Close your eyes and summon up some easy, buttery yellows. Grandmother's kitchen and warm beach sands, banana B-B Bats, ruffled jonquils, and sweet ears of corn -- all those smooth, gentled yellows that go down, decoratively speaking, like silken egg custards and vanilla creams. Now, tuck the nearest small dog under your arm, grab those ruby slippers, and come for an exhilarating walk the whole length of the yellow-brick road. It's cobbled, in places, with saffrony daydreams, but also with startlingly brawny bulldozer yellows and screaming school-bus yellows -- visible farther than any other color on earth.
Scientists say yellow is one of a child's first colors of preference. But as we age, they tell us, our tastes move from fresh-as-a-daisy cheer to steadfast, quiet blue. Yet are we ever really too mature for yellow?
Vincent van Gogh himself termed yellow "a color capable of charming God." The artist, of course, was very wise to its curious trick of reflecting only red, green, and other yellows. In a red light, for instance, yellow paint looks reddish, and in green light greenish. Which more than explains why Martha Stewart Living style editor Stephen Earle once had the following disconcerting experience:
One dreary winter, he decided to do a yellow room. After much agonizing over paint chips, he chose a satisfyingly creamy hue, and knowing that yellow is the hardest shade to imagine on the wall, painted generous samples on a sunlit wall and in a dim, interior corner. Next, he laid a swatch of the flooring-to-come beneath each sample, and checking in various lights for days, he was certain, at last, that this was the yellow his mind's eye longed for. So he painted -- and loved it.
But a few months later, in spring, he got a shock. For the greenery outside his windows had somehow curdled his perfect shade to a sickly citron green. (Yellow reflects green, remember?) So it was back to the paint store -- and on to another hard-won hard fact not usually found in decorating books: When you paint, pick your yellow carefully, for it's the most difficult color to hide. Two coats are a must.
Thus, if you're nervous, start really small. With some nice yellow napkins, perhaps, stashed most of the time in a dark drawer and only allowed out on rainy November evenings. Or hang diaphanous unlined curtains in a serious paneled den or dining room, and turn a somber space into the decorative equivalent of a giggling judge. You might even try lending some serendipitous gleam to the shadowed corner of an otherwise cheerful room with one yellow chair. But don't expect it to be lamb-like, like white; yellow is amazingly look-at-me, especially in its chromier manifestations. A little goes a long way (particularly in sparkly bits, like picture frames, porcelains, and pillows).
Are you really brave, like van Gogh, who combined tones of chrome yellow in those famous sunflowers? (He was counting on them to fade, by the way.) Paint egg-yolk trim on a lemon chest of drawers, and back it with a butter-yellow wall. Or take a deep breath, like Stephen, and go for the gold -- the all-yellow room. "Yellow is scary," he concedes, "and definitely, the harder road to go. But the payback is spectacular."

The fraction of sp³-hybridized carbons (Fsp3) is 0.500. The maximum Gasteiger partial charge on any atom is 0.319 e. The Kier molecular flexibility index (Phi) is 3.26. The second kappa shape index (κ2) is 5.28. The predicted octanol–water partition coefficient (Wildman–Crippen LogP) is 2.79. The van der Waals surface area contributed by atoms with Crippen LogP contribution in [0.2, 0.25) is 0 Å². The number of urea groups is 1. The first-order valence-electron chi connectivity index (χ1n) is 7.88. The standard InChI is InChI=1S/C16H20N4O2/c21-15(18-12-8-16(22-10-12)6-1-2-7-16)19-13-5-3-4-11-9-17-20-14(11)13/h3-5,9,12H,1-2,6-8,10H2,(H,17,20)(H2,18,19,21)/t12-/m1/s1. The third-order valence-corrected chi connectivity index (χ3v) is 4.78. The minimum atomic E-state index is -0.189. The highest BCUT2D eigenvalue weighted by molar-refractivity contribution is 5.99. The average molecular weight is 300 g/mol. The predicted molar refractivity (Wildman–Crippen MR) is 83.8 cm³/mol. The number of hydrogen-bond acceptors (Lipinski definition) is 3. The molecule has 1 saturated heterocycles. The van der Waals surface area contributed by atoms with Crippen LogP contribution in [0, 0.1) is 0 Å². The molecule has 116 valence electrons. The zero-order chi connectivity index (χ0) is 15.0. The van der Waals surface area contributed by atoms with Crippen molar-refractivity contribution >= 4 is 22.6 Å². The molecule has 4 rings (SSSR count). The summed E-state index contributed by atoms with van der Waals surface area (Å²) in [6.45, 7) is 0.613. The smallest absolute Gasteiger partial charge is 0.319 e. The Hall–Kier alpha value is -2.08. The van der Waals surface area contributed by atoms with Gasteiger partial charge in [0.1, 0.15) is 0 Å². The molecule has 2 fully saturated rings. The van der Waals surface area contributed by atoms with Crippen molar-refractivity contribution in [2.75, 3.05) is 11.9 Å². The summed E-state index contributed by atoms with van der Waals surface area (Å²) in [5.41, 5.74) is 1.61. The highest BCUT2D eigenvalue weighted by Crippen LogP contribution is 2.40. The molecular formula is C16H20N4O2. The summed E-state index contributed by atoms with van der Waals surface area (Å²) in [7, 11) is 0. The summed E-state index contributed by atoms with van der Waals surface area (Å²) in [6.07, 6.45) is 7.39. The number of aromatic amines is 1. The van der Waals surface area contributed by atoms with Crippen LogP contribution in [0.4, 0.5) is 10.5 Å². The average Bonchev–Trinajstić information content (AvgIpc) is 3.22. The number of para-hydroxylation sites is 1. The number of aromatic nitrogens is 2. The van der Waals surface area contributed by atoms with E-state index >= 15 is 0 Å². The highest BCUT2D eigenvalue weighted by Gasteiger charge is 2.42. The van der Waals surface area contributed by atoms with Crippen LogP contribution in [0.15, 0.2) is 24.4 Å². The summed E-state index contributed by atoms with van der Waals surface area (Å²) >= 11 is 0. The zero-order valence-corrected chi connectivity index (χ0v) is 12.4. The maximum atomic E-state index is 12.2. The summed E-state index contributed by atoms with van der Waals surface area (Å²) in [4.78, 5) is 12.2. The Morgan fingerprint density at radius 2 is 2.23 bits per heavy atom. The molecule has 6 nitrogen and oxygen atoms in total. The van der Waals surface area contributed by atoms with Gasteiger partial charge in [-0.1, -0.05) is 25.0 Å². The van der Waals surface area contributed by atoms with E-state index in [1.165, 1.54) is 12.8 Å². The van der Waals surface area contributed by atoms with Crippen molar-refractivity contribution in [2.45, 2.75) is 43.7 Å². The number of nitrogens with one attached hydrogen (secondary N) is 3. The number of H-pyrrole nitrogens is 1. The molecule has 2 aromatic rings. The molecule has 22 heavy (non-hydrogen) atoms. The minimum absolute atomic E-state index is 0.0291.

One last caveat: Hold that breath when you've finished your walls, and don't exhale until the furniture goes in, for yellow's hot or cool (or hollandaise saucy) depending on its neighbors; nothing's as qualmish as an empty yellow room. Black lacquer or rosewood furniture (a popular choice in Napoleon's era) can make a yellow room far more civilized and polished than ordinary white, or even good old blue. With wood, yellow is rich. With neutrals, unexpected. With cool sky blues, it's sunny -- a farm girl in a pinafore. With orange and red (their heat applied judiciously) -- a radiant, warming sunrise. Daffodil and turquoise are a spring sky on a dandelion day. With purple (yellow's opposite number on the color wheel), it's a paradox: Victorian Chic.
Really, it's about time. Give yellow a chance. Like bright, rambunctious puppies, yellows may be a little rowdy, but they are tamable and trainable as well. And like all well-trained pups, they will be really good in the house -- if you'll only let them out of the kitchen.
White Plus Yellow
Like an hour's worth of sunlight on a gray, rainy day, the glint of yellow in neutral rooms delights. Here, working together to leaven ordinary whites and creams, is a chrome-yellow Chippendale-style mirror frame -- its happy new coat of paint causing it to "jump off the wall"; some creamy yellows in the chair pillow's print; and the meltingly pale, new-minted gold of full-blown roses. Inspiring yellow details -- including notions, fabrics, and trimmings in silk, cotton, and rayon.
Yellow Plus Yellow
By itself, the citron yellow on this Victorian chest seemed pallid. But a rich, honeyed drawer trim -- not an obvious choice -- galvanized it. "The greater the chance you take with yellows," says Stephen Earle, "the greater the reward."
Color Plus Yellow
A butter-and-cream yellow bed skirt works best when warmed by an orange-yellow curtain stripe, and chilled, a bit, by breathy aqua walls. Dandelion-yellow walls and clean white woodwork pull this room's architecture together. Crisp black-and-white engravings -- photos work, too -- and the snap of several blues combine to make yellow (almost) a neutral background.
Wood Plus Yellow
Luminous and dazzling, translucent yellow curtains bring this dark, paneled room to life. Goldenrod on the mantel, a few restrained yellow objects, and the touches of turquoise tile that spark a fireplace surround rejuvenate a "moody" space. Ceramic sunlight dapples the dark woods of an old chest of drawers, a Sheraton balloon-seat side chair, and paneled walls. (Careful: Those shiny porcelain surfaces are reflective. Against red or green, they'll mirror background hues.)